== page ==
Six UCSF Researchers Win NIH Awards for High-Risk, High-Reward Work

By Jeffrey Norris

UC San Francisco researchers received six of 78 awards announced this week by the National Institutes of Health (NIH) for innovative, high-risk, high-reward research.

“This program allows researchers to propose highly creative research projects across a broad range of biomedical research areas, that involve inherent risk, but have the potential for high rewards,” said NIH Director Francis Collins, MD, PhD, in announcing the awards on Sept. 30.

UCSF researchers were recognized in three out of four award categories:

NIH Director’s New Innovator Awards

The New Innovator Awards support investigators who completed their academic and clinical training within the past 10 years but who have not previously received an NIH individual investigator award.

Rahul Chandrakant Deo, MD, PhD, an assistant professor of medicine and investigator with the UCSF Cardiovascular Research Institute, explores the role of genetic variations in cardiovascular disease, using computational approaches.

Zev Jordan Gartner, PhD, an assistant professor of pharmaceutical chemistry in the UCSF School of Pharmacy, focuses his work on gaining a deeper understanding of fundamental biological processes relating to the establishment of tissue structure and its breakdown during disease. He makes “microtissues” composed of multiple cell types, using his knowledge of chemistry to program connectivity between cells from the bottom up. 

Shomyseh Sanjabi, PhD, an assistant professor of microbiology and immunology and an investigator with the Roddenberry Center for Stem Cell Biology and Medicine at the UCSF-affiliated Gladstone Institutes, studies inflammation during acute and chronic viral and bacterial infections, and how immune components of breast milk affect immune system development and function.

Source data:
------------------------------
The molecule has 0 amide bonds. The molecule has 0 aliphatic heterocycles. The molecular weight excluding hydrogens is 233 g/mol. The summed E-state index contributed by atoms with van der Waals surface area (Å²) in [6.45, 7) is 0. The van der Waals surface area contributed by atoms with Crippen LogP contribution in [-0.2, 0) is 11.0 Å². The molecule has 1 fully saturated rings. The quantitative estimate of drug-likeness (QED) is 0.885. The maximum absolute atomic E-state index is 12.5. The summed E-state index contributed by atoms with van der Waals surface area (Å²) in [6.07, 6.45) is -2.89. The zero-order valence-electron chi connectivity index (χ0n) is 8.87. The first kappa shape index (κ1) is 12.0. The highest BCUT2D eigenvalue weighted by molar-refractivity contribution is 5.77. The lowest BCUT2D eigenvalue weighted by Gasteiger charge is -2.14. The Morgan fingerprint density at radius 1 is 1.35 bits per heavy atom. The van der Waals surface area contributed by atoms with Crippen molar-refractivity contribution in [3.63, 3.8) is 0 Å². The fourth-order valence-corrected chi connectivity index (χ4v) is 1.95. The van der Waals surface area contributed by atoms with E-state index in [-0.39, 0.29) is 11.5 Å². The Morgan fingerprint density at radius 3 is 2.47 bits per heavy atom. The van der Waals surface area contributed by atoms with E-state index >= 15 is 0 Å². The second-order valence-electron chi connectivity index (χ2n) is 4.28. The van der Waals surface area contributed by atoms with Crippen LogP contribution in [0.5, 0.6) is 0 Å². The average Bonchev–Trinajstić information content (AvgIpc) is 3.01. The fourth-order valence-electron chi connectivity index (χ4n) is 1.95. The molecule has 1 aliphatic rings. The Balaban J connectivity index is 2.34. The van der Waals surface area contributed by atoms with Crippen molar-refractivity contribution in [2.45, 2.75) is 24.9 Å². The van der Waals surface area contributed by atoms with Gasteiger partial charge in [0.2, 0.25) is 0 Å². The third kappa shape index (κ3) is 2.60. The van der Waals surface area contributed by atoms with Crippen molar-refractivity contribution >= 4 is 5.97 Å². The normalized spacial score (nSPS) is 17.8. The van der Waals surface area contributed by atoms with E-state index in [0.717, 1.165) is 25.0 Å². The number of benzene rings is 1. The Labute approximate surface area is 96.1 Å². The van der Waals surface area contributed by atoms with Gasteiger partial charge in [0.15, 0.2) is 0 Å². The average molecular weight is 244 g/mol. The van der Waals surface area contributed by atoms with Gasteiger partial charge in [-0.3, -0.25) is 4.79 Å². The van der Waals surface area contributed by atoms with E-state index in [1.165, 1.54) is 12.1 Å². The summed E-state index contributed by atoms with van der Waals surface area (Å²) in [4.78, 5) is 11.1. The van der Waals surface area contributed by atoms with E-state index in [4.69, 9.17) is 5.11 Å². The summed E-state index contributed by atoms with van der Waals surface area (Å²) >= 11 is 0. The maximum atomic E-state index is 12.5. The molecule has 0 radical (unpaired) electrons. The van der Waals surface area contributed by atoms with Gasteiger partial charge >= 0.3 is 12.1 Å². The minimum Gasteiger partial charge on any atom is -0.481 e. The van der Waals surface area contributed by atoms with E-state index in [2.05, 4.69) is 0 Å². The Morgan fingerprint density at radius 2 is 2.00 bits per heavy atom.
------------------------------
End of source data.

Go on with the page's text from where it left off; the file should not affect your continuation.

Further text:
NIH Director’s Pioneer Awards

The Pioneer Awards support exceptional creative individuals who propose potentially transformative pioneering approaches to major challenges in biomedical and behavioral research.

Leor S. Weinberger, PhD, associate professor of biochemistry and biophysics and an investigator at the Gladstone Institutes, studies “master circuits” that control HIV and human herpes viruses using time-lapse fluorescence microscopy and mathematical modeling.

NIH Director’s Early Independence Award

The Early Independence Awards allow exceptional junior scientists who have recently received their doctoral degree or finished medical residency to skip traditional postdoctoral training and move immediately into independent research positions.

Lei Stanley Qi, PhD, Systems Biology Fellow at UCSF, is applying principles of synthetic biology and developing new RNA-based technologies to build therapeutically useful, but noninvasive, genetic circuits in an effort to reliably detect and reverse disease.

David Weinberg, PhD, a UCSF faculty fellow in the Department of Cellular and Molecular Pharmacology, studies how the process of protein synthesis – called translation – is regulated at the molecular level. His work aims to shed light on how translation normally controls cell growth and development and how dysregulation of translation contributes to human diseases, particularly cancer.

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